It isn’t obvious that adding to the plethora of existing material on machine learning is worth the readers or the writers time. The focus of this piece is the product strategist, meaning: he team or individual tasked with allocating within or among products to drive market share, revenue, profitability, growth, or whatever feeds the companies strategy.
It is divided into three parts. First, a closer look at what machine learning or AI really does - namely what a prediction is. Secondly, we consider the options for implementing machine learning in light versions, such as prioritizing which sales lead should be contacted first to full-on implementations such as self driving cars. Third and lastly we take a look at the key aspects of data.
What does machine learning do? A closer look at what a predictions is.
A deceptively simple answer to the question what machine learning does is: “it improves prediction making”. This, of course, is meaningless unless we understand “improving” and “prediction”.
What is a Prediction
The word prediction can be a bit tricky because of the way it is usually used. A typical prediction that a product managers comes across would be revenue over time.
A “revenue forecast” is nothing but a prediction over time. Revenue could also be predicted among other dimensions, say by product, in any case both are just predictions.
Now, let’s change what is at the axis. Let’s say we are predicting whether or not something is a hot dog or is not a hot dog.
The input for this specific prediction is a picture.
If we look at the X axis, we see that the unit is the probability of the object “is a hot dog”.
Of course, for a human it is easy to differentiate between pictures because humans just happen to be very good at getting and interpreting visual data. In other words, we can see things and know what they are.
But, if you (or any other human) were asked to make the same prediction to give me this information:
It would be much harder for us to predict which of the lines here represent a hot dog. That is just to say, different data can be used to predict the same thing, the probability of whether something “is a hot dog”. Now, back to the picture example.
“Improving” decision making
As a human, when looking at the picture of a carrot and a hot dog, we just recognize which one is which.
But, if I wanted to try to write a program that predicts whether something is a hot dog we might approach it like this: First define a range of typical colours of a frankfurter. Second we define a range of typical colours of bread. Then we define, whenever the ratio of “frankfurter pixels” divided by “bread pixels” is 45% - 75% then the probability that this is a hot dog is 100%.
Now, it is probably obvious that this is highly impractical given the varieties of pictures with hot dogs. Plus, it requires knowledge and an decision-making of how the different factors weigh in.
Machine Learning uses a different approach: after providing a set of correct predictions, pictures labeled as hot dogs (called training data), the computer considers all the factors it finds and weighs them by which factors are most useful in predicting which object is a hot dog and which one is not. This has three consequences:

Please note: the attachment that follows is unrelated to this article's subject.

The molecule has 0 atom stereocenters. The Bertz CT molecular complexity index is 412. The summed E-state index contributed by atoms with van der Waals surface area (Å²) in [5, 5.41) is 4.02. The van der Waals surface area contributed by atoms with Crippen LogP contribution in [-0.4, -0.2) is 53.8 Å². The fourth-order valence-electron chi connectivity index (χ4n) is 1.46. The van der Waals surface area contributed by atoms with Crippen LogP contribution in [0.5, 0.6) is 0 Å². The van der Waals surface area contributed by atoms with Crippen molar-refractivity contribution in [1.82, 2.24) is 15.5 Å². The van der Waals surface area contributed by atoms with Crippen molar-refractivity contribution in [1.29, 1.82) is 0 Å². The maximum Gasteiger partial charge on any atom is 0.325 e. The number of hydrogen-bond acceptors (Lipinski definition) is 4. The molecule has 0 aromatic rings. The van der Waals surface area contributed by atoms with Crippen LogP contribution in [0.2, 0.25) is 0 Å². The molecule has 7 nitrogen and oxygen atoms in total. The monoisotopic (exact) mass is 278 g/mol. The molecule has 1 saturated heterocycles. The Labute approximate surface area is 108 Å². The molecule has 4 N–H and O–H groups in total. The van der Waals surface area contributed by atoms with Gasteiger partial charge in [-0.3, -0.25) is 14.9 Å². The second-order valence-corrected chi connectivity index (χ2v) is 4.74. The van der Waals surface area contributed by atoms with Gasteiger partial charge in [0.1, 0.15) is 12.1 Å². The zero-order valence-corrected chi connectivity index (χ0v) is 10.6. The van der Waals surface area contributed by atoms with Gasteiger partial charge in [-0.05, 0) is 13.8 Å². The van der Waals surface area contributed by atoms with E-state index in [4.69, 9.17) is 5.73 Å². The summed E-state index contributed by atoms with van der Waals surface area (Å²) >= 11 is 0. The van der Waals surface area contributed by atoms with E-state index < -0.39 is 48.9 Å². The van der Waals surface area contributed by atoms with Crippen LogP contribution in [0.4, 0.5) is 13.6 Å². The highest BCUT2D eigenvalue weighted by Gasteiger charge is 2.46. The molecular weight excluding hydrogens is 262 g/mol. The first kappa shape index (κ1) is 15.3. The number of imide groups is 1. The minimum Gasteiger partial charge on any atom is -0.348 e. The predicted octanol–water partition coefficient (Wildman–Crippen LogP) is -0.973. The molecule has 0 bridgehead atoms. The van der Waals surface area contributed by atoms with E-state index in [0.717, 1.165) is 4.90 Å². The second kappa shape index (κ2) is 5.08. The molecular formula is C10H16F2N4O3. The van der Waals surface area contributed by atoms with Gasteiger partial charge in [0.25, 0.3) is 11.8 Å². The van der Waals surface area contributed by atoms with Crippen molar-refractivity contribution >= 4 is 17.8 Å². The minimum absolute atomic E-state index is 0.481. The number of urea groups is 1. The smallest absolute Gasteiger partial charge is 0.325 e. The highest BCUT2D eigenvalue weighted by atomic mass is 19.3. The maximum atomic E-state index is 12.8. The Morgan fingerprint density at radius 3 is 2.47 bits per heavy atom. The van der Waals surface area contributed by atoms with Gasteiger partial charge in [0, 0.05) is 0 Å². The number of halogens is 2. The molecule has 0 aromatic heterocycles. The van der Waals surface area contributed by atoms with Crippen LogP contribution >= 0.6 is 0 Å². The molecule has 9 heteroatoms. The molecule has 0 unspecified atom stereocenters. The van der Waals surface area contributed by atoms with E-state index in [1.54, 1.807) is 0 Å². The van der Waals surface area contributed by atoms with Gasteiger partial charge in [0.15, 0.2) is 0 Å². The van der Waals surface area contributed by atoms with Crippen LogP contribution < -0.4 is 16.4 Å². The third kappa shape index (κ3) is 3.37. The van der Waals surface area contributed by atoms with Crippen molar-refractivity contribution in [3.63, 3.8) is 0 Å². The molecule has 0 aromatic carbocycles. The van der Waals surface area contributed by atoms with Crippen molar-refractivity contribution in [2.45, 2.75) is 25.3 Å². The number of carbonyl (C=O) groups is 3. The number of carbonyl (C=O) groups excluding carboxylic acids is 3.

First, much more and much more complex factors can be processed by a computer than by a human.
Second, we do not know (or more correctly, it is very difficult to re-trace) what the algorithm uses to make it’s prediction. The algorithm might have used our “bread pixels” to “frankfurter pixels” or it might not.
Third, it can be much faster and much cheaper to build a good prediction machine compared to a human. This however depends on the prediction in question and the available data.
How to make a feature out of machine learning? Basic options for implementation.
Machine Learning is about making a prediction. Yet, a prediction has zero value without action resulting from that prediction. How the prediction is taken into action is a separate step. There are different ways of segmenting or thinking about the action part.
Option 1: Offer suggestion to the human
For example, let’s look at CRM system. A CRM is basically a list of potential customers. It is key decision whom the sales representative calls first. A sales representative might only get to make 10 calls per day, so who get these calls matters greatly. Now, let’s say we have trained our prediction machine so it reliably outputs which customer is most likely to buy.
The CRM system might offer the sales representative “10 suggestions” of whom to call each day. These suggestions are simply the predictions of the lead that have the highest likelihood to buy.
Yet the point is, the human still take it’s own decision and can therefore use information that is not captured in the CRM. Say, the sales representative had just been at a conference where he met a potential customer that was very eager to buy. So the sales representative might overrule the machine.
Option 2: Define the workflow
For the second option, let’s assume we have build a workout app. Our goal is to make sure that our users finish the 90 day fitness course. Of course, we want to push our users so that they see results of their workouts. But, we also know that there is a risk of users ending the app use altogether.
Let’s say, we can build a prediction machine on how likely our user is to stop using the app. Data included could for example be how long the user takes per exercise, at what time of the day the workouts happen or a form of user feedback such a question “how exhausted are you on a scale from 1-10”.